As an estimator, I was taught three methods for estimating a homes materials and labor.  These methods are the Good, Better and Best.  Good methods are just that; they are pretty good but fail to rise to the occasion when it is important.  (Pretty Good, by Charles Osgood)  The good method consists of tested Rules of Thumb; methods that get close enough to the right number to ensure extra material is not needed.  The better method starts with a rule of thumb and applies additional thought to the process.  The best method takes an entirely different approach and, in the end, drastically reduces material and labor needed to build a home.

A great example is estimating the stud count for framing.  While less applicable today with the introduction of wall panels in typical home construction, it provides a spectacular example of Good, Better and Best:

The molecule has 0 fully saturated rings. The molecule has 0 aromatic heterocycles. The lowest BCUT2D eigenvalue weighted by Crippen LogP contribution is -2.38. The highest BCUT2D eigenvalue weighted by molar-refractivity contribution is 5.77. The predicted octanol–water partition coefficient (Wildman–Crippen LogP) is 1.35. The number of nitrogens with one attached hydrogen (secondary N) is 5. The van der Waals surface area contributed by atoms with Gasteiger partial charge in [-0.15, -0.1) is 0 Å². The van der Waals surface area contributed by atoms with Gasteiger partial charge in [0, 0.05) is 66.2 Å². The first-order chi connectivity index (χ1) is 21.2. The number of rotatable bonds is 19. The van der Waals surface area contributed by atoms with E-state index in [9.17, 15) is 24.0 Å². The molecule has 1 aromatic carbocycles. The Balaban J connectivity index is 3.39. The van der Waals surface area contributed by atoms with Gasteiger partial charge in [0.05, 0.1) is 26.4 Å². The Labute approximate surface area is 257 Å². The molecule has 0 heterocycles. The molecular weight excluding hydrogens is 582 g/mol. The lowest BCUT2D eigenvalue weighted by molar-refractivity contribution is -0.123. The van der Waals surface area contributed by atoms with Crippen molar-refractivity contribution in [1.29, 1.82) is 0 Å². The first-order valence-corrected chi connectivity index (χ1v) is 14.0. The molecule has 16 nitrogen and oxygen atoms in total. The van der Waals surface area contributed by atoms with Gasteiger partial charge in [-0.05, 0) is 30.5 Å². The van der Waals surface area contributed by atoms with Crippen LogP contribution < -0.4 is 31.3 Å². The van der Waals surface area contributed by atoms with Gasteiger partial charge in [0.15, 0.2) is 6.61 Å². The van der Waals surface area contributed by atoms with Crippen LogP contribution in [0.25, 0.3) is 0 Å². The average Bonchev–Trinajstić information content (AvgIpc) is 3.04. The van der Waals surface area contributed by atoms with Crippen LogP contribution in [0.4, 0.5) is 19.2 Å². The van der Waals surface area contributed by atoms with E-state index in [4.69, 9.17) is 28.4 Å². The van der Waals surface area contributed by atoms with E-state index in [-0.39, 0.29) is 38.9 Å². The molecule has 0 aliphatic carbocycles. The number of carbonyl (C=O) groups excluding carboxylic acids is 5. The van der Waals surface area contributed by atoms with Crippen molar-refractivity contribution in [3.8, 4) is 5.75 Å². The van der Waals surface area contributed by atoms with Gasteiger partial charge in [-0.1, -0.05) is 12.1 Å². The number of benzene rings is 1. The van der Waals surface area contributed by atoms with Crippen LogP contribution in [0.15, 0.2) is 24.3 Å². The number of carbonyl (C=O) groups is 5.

• The Good – The rule of thumb for studs tells us that a wall with 16” spaced studs, estimating 1 stud per lineal foot of wall is sufficient to cover studs for the wall as well as king, trimmer and cripple studs needed for door and window framing.  Close, but efficient structures, which are typical in production homebuilding, require a lot fewer studs and incorporate varying spacing based on the structural needs of the wall.
  • The Better – The better methods starts at a one stud per foot methodology, then logically backs out studs, based on experience, to produce an end number.  This method is useful for a one-time build, but still leaves a large opportunity for savings, either in less material or saved trips to the jobsite.